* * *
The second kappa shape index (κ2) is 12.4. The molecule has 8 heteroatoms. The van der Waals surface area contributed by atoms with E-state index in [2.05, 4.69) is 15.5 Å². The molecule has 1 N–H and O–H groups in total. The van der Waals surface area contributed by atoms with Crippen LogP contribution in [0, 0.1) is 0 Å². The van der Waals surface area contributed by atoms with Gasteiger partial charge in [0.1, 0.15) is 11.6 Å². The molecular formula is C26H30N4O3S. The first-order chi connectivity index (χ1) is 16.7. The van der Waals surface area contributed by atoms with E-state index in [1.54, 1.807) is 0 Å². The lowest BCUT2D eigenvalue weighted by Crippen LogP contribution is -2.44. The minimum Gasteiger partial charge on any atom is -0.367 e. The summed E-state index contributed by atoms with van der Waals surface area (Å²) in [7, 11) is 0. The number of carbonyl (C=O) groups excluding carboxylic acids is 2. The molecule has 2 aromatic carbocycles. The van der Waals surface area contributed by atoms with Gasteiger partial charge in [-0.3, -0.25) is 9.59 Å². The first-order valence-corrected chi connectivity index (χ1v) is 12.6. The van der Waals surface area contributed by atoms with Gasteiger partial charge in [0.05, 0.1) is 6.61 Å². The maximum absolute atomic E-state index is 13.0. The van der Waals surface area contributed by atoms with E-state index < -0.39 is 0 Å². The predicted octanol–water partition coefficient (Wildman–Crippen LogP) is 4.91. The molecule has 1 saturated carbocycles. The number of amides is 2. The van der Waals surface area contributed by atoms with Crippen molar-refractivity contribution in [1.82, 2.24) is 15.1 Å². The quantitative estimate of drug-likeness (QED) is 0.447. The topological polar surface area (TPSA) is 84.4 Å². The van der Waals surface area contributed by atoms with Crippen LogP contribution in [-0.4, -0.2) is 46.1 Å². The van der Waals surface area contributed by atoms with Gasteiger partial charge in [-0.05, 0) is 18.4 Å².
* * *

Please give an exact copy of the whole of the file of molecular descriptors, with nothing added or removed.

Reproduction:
The second kappa shape index (κ2) is 12.4. The molecule has 8 heteroatoms. The van der Waals surface area contributed by atoms with E-state index in [2.05, 4.69) is 15.5 Å². The molecule has 1 N–H and O–H groups in total. The van der Waals surface area contributed by atoms with Crippen LogP contribution in [0, 0.1) is 0 Å². The van der Waals surface area contributed by atoms with Gasteiger partial charge in [0.1, 0.15) is 11.6 Å². The molecular formula is C26H30N4O3S. The first-order chi connectivity index (χ1) is 16.7. The van der Waals surface area contributed by atoms with E-state index in [1.54, 1.807) is 0 Å². The lowest BCUT2D eigenvalue weighted by Crippen LogP contribution is -2.44. The minimum Gasteiger partial charge on any atom is -0.367 e. The summed E-state index contributed by atoms with van der Waals surface area (Å²) in [7, 11) is 0. The number of carbonyl (C=O) groups excluding carboxylic acids is 2. The molecule has 2 aromatic carbocycles. The van der Waals surface area contributed by atoms with Gasteiger partial charge in [-0.3, -0.25) is 9.59 Å². The first-order valence-corrected chi connectivity index (χ1v) is 12.6. The van der Waals surface area contributed by atoms with Gasteiger partial charge in [0.05, 0.1) is 6.61 Å². The maximum absolute atomic E-state index is 13.0. The van der Waals surface area contributed by atoms with E-state index < -0.39 is 0 Å². The predicted octanol–water partition coefficient (Wildman–Crippen LogP) is 4.91. The molecule has 1 saturated carbocycles. The number of amides is 2. The van der Waals surface area contributed by atoms with Crippen molar-refractivity contribution in [1.82, 2.24) is 15.1 Å². The quantitative estimate of drug-likeness (QED) is 0.447. The topological polar surface area (TPSA) is 84.4 Å². The van der Waals surface area contributed by atoms with Crippen LogP contribution in [-0.4, -0.2) is 46.1 Å². The van der Waals surface area contributed by atoms with Gasteiger partial charge in [-0.05, 0) is 18.4 Å².